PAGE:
The Quadrat d’Or, like an open-air museum, embraces the most outstanding works of Modernista architecture: Casa Batlló, La Pedrera, Casa Amatller and others. Buildings of great value, designed by the best architects of a golden age kept alive in the memory of its streets.
The splendour of Modernisme
The Barcelona of wealthy businessmen at the end of the 19th century and beginning of the 20th unfolds in Eixample's famous Quadrat d’Or, the Golden Square with its gems of Modernista architecture. Bordered by Carrer Aribau and Passeig de Sant Joan, by Avinguda Diagonal at the top and Plaça de Catalunya at the bottom, its main artery is the famous Passeig de Gràcia, an avenue of leisure for the well off at the start of the 20th century.
A time for the bourgeoisie
The demolition of the walls that were suffocating the old Barcelona in 1863, marked the beginning of its expansion and the new Eixample district, designed by the town planner Ildefons Cerdà. Wealthy families moved to this new neighbourhood, giving rise to an almost fantastical landscape, as you can see by taking a walk round its streets.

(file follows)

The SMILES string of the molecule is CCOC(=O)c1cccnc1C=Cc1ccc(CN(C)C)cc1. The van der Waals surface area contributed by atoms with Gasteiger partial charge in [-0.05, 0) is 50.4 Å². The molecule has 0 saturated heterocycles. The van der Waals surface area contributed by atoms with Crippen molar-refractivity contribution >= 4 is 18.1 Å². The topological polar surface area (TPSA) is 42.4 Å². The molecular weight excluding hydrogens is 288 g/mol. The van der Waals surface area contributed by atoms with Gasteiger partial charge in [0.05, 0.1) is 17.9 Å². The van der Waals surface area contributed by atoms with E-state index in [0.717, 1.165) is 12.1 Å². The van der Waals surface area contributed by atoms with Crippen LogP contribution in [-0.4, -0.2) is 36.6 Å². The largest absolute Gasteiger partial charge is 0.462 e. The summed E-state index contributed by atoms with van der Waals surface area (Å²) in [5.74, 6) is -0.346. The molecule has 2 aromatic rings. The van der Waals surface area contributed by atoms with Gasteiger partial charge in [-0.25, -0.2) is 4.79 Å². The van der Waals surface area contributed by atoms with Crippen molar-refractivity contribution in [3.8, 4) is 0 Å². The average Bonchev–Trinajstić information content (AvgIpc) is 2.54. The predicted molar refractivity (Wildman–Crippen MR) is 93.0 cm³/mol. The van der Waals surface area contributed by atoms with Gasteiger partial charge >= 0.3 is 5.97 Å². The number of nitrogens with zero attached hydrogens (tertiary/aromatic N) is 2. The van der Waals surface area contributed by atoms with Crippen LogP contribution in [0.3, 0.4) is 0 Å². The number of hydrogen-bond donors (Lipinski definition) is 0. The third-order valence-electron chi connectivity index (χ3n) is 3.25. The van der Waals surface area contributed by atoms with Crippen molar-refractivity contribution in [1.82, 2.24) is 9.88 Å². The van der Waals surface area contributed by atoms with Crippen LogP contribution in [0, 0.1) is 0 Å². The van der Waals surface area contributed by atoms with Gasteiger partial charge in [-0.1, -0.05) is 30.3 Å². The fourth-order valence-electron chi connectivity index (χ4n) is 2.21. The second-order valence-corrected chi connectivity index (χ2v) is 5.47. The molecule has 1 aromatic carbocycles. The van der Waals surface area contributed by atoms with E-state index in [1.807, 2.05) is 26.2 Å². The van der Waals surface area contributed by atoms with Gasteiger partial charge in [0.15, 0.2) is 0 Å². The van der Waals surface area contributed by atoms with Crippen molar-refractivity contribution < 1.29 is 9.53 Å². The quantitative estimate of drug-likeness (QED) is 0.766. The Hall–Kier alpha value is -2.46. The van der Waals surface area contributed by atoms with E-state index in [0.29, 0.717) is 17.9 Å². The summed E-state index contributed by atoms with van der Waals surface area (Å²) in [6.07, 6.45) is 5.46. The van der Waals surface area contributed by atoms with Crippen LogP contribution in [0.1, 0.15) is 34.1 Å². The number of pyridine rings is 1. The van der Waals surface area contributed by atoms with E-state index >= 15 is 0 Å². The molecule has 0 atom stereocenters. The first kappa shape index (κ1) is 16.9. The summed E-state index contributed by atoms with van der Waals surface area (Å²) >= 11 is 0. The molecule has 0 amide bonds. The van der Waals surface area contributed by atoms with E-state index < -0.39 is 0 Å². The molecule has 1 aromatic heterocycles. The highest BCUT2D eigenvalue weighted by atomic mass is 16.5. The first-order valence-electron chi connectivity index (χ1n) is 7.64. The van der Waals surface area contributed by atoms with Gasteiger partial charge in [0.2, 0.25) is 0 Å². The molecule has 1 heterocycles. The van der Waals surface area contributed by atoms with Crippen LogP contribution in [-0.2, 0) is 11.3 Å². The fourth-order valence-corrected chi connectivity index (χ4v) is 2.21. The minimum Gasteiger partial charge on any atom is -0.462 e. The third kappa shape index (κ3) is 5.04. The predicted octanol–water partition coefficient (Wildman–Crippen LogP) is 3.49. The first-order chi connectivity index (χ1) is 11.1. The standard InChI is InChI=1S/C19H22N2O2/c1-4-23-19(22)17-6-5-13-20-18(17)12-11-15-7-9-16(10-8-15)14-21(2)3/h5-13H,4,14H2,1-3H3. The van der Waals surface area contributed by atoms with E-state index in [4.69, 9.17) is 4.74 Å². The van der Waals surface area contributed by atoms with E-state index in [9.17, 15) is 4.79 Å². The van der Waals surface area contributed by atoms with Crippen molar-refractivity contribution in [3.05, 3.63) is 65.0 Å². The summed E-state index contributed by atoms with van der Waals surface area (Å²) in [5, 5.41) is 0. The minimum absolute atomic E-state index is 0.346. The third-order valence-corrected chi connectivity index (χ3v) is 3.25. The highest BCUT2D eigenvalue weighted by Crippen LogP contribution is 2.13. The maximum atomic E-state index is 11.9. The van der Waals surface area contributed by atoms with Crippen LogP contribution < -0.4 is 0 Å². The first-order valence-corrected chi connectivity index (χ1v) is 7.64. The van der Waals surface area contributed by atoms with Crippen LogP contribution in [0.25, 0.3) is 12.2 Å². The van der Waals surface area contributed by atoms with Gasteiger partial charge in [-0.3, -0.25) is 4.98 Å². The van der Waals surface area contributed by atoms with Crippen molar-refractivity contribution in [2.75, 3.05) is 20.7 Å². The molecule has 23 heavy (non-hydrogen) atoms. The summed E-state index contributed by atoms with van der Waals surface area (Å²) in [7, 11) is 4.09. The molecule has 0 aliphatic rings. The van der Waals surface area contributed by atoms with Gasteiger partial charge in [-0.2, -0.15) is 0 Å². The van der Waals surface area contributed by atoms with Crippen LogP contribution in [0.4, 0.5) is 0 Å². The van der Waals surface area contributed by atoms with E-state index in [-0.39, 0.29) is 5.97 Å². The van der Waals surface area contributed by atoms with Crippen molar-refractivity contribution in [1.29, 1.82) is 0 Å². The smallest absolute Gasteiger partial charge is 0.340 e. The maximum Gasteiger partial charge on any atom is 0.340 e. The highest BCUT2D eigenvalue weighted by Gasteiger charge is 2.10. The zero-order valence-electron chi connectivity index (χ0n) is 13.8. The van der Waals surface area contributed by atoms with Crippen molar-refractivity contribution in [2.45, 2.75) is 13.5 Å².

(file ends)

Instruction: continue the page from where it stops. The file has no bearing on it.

The Quadrat d’Or takes us back to that time when bourgeois families competed to have the most luxurious and extravagant house, and the most renowned architects of the day, such as Antoni Gaudí, Josep Puig i Cadafalch and Lluís Domènech i Montaner competed to build it. This competition gave rise to marvels in the form of Modernista buildings with a refined style and impressive facades, not holding back with ceramics and other materials like wrought iron, wood and glass. Every facade has multicoloured stained glass, with flowers and intricate patterns, large windows in organic shapes, and majestic doors. A real spectacle for the eye and the memory, and a legacy of luxury and Modernisme.